This raises two questions: (1) “What motivates people to support Populist Authoritarian movements?” And (2) “Why is the populist authoritarian vote so much higher now than it was several decades ago in high-income countries?” The two questions have different answers. (1) Support for populist authoritarian parties is motivated by a backlash against cultural change. From the start, younger Postmaterialist birth cohorts supported environmentalist parties, while older, less secure cohorts supported authoritarian xenophobic parties, in an enduring intergenerational value clash. (2) But for the past three decades, economic gains have gone almost entirely to those at the top, while a large share of the population experienced declining real income and job security, along with a large influx of immigrants and refugees. thus increasing support for xenophobic parties:. Cultural backlash explains why given individuals support Populist Authoritarian movements. Declining existential security explains why support for these movements is greater now than it was thirty years ago.

The same underlying dynamic is still at work, but it is now moving in reverse. For example, in the 2016 U.S. Presidential election, pure Materialists (for whom anxieties about economic and personal security are primary) were nearly four times as likely to have voted for Trump as for Clinton—while pure Postmaterialists confident of their security were fourteen times as likely to have voted for Clinton as for Trump. This value-based cleavage has become much stronger than the once-powerful cleavages based on income, education, occupation or social class.

Also quite recently, Inglehart has published another book, Cultural evolution: People’s motivations are changing, and reshaping the world  (Cambridge U.P., 2018) which discusses these themes in greater depth. I have only just started it but so far so good.

Finally, Norris and Inglehart are due very shortly to publish yet another book that is clearly relevant to the issues discussed here, Cultural Backlash: Trump, Brexit, and Authoritarian Populism (Cambridge U.P., 2018).

What is to be done?

I want to go into this in greater depth in another post, but fundamentally I come away seeing two things to be done, one for the nearer term and one for the longer term.

Fundamentally we need to make our political system work better, and to make our electorate think more clearly. The latter is definitely a project mainly for the long haul, but something can be done more immediately on improving the functioning of the political system—and needs to be. Together, Achen & Bartels and Sides, Tesler & Vavreck provide the clue: we need to return to the ideas of the Founders (and specifically James Madison) about tempering popular passions through the influence of the pros who have the will and time to inform themselves and the motivation to exert themselves in favor of stability. In particular, the nominations processes need to be made less “democratic” and more subject to the guidance of the party “establishments.” The point (as Madison and his colleagues quite clearly understood) is not that the pros are smarter or more virtuous but that they have the motivation and means to try to keep the system on the Constitutional rails.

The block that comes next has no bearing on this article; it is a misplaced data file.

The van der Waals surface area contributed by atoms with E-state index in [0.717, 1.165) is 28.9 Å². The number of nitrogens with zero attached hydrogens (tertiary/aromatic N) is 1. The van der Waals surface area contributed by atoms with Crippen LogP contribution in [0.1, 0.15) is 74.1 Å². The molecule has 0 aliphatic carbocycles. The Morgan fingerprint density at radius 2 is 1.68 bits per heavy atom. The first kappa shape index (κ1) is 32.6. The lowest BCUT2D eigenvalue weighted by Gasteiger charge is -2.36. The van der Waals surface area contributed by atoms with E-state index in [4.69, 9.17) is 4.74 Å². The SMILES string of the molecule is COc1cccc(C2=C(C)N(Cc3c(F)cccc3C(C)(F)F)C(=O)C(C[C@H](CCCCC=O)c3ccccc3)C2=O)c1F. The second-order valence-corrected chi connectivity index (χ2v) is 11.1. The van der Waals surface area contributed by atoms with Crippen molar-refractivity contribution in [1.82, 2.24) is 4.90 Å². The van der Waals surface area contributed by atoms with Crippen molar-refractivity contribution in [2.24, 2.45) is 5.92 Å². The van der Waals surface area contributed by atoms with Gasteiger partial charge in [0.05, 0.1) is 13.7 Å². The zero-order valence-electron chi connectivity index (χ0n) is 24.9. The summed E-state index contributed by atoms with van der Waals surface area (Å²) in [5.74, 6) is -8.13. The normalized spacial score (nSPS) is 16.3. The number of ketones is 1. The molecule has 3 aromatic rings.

How is this to be done? The answer, friends, is leadership and politics. Those of us who care about such matters need to move to spread the ideas and persuade. Politics may be difficult but it’s unavoidable.

For the longer term project of getting a better, more thoughtful electorate it is Inglehart who provides the clues. It is the lack of security for much of our population over a period of several decades that has bred a generation or more of people who are fundamentally disposed to be hypersensitive to threats from foreigners, people of other races, and people with “strange” beliefs or cultural practices. No matter what happens many of these people will never be able to change this fundamental disposition, which will always be available for activation by unavoidable circumstance or through deliberate manipulation by the unscrupulous.

What can be done is to create an economic environment which essentially all children grow up in an environment of reasonable comfort and security, as well as a public order which makes good on the promise of equal protection under the law for all. Not to create Utopia but to make an environment which will not stunt the emotional development of children and will ready them to be truly independent and responsible adults.

Did I say that I had easy solutions? What this will require, first of all, will be to limit the  disparities in wealth that have grown so enormous over the past few decades, in the first instance by reinstituting heavy taxation for the very rich. It has been done before and it can be done again. Indeed, awareness of the need has already progressed so far as to infect the pages of Fortune magazine

More another time.